Frank, assuming you do all your lending/RTO/credits in a small LLC that’s separate from your park LLC, and the LLC’s only activity is to handle the home itself… wouldn’t the LLC contain all of the potential liability if it got sued under the SAFE Act, thereby leaving the rest of the park (and you personally) free and clear?If that happened, then I’d think you could put the LLC into bankruptcy, not much lost in the grand scheme of things. Auction off the LLC’s assets (the home), and if nobody shows up to the auction you just have the park buy it. And now you know what "doesn’t work."I’m not a lawyer so if there’s a hole in my logic I don’t see it…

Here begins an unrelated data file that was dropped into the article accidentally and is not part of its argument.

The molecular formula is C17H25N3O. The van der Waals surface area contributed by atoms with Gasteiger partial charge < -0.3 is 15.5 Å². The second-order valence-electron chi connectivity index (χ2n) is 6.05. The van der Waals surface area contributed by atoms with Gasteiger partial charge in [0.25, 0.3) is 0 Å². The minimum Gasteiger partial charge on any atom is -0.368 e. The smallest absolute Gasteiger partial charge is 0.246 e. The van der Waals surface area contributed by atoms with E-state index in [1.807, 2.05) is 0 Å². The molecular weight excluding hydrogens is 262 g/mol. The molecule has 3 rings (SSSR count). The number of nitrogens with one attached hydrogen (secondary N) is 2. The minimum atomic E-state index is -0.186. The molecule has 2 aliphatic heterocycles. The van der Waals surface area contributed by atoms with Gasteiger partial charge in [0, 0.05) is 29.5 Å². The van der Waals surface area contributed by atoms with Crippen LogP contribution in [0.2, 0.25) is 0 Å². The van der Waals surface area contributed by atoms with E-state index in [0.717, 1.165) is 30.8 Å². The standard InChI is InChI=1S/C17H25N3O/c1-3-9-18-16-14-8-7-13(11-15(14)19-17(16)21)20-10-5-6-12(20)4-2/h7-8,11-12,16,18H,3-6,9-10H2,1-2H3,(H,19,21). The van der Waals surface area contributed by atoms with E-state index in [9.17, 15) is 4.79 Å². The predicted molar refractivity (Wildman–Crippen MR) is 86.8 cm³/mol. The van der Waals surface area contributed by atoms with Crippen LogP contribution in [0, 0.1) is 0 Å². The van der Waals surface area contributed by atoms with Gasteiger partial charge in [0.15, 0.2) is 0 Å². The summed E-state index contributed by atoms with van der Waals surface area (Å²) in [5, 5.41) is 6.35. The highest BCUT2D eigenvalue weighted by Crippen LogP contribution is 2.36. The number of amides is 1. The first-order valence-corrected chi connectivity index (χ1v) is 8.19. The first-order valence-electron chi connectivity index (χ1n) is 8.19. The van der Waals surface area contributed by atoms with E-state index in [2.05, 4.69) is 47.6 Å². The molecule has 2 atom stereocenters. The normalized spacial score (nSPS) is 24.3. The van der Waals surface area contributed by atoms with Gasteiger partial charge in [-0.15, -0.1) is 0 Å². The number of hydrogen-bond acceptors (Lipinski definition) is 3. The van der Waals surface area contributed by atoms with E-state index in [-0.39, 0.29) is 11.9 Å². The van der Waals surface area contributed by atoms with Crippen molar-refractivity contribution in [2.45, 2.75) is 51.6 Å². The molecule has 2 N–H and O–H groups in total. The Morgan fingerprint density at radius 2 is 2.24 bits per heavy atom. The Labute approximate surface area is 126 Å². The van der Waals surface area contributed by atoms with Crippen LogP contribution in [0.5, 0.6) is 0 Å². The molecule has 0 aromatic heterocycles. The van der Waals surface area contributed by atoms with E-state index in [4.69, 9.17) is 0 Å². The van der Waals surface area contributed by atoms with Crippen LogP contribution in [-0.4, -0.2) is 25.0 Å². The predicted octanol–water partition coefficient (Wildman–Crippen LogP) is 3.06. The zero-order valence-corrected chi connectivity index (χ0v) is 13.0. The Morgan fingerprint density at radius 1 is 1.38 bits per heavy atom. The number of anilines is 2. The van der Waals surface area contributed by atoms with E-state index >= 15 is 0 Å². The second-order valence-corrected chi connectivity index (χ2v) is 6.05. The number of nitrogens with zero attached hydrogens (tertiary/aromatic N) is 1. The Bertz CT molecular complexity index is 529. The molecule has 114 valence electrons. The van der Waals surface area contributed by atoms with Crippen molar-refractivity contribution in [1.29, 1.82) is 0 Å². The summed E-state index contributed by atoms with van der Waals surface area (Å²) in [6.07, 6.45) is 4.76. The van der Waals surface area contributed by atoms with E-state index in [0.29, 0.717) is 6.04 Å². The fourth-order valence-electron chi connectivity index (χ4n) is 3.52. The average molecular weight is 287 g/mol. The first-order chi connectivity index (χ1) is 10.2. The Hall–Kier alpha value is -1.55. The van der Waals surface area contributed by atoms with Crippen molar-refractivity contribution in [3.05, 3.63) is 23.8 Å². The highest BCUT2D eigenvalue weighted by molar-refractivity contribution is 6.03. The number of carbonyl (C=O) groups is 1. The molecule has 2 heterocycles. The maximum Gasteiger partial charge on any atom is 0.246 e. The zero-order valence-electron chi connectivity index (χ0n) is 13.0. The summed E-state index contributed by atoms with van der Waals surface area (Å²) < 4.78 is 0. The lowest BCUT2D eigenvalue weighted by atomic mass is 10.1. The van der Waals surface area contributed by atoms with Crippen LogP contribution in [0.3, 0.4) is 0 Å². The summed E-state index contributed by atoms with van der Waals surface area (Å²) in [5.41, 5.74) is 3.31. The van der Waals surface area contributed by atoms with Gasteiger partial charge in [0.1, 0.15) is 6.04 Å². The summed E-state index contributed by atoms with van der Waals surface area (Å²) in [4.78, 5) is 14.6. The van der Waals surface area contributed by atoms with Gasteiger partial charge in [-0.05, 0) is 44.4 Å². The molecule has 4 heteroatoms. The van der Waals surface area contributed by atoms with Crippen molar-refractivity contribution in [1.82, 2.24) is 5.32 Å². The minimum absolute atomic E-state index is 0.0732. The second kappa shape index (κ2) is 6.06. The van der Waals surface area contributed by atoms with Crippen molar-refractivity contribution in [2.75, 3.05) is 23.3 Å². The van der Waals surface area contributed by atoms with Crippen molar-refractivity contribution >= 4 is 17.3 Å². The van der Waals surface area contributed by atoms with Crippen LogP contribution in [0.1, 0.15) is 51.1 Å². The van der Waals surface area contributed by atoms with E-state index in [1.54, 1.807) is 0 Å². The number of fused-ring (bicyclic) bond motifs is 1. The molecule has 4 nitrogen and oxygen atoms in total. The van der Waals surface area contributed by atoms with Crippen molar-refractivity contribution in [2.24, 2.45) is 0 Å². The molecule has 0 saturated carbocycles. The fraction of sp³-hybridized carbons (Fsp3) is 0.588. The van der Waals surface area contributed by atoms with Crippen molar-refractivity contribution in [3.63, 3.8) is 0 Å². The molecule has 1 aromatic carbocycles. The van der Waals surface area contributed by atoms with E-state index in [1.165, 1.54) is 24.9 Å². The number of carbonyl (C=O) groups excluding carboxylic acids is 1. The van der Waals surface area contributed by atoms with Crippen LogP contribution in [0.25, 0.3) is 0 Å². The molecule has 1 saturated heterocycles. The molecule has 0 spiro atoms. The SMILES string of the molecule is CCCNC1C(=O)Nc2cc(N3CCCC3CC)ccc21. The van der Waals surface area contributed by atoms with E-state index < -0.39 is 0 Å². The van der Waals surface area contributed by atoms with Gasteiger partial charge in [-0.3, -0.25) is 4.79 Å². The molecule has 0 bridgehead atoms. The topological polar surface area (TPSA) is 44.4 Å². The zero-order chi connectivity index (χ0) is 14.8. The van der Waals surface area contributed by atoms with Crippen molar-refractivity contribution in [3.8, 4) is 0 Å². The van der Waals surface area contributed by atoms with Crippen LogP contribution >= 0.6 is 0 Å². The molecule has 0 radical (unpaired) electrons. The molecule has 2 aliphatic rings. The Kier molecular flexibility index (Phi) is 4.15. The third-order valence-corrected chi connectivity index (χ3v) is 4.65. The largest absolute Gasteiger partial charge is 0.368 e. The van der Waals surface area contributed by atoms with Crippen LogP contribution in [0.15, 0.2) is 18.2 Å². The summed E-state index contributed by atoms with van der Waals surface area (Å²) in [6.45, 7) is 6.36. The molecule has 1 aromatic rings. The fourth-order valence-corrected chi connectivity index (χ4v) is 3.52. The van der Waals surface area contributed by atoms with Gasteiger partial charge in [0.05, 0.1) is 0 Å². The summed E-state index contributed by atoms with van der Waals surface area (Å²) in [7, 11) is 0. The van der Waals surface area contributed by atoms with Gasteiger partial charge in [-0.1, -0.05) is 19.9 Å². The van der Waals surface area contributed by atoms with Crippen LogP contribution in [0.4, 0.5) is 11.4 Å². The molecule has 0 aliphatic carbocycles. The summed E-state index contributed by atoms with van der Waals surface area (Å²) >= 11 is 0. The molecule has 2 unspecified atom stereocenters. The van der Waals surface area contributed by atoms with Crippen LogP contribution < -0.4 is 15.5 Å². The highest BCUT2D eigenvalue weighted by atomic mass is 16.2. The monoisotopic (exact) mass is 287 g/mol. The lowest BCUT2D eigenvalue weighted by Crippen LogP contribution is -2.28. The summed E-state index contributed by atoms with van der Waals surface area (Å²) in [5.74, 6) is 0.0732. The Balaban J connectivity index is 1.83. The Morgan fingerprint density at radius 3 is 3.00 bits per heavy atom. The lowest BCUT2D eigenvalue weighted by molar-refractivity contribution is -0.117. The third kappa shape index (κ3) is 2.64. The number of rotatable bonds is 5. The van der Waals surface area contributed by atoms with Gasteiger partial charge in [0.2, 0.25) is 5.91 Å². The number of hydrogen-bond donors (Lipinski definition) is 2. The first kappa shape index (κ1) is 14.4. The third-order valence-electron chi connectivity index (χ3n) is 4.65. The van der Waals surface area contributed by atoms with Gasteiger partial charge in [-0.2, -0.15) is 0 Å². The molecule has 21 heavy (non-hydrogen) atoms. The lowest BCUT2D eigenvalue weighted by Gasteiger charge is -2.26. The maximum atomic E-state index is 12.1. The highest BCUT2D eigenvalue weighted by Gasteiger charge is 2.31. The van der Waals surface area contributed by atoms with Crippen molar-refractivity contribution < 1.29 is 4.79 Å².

Our policy is to try to proactively hedge risk and then insure against it, so we don’t have to worry about such an issue. The SAFE Act is not that complicated to understand. The government is cracking down on those who create mortgages. It does not apply if you 1) sell for cash or 2) rent. So that’s what we do. Although there is no case law at this point, we have put a lot of diligence into our strategies, and I feel good about them. There are operators out there who are still making mortgages although they are not SAFE Act licensed or compliant, and totally in disregard for Dodd Frank. They will be the ones that get in trouble, if and when the government ever turns its attention all the way down the food chain to mobile homes (which I’m not sure will ever occur). Talk to your state MHA and do some on-line diligence, and you can get comfortable with SAFE and not be worried to the extent of what-if scenarios in a doomsday. While your methodology may hold true on the asset formation side, I would not want to ever be in a position to have to test it out. While you can’t hedge all risk, staying clear of SAFE and Dodd-Frank is a whole lot easier than people think.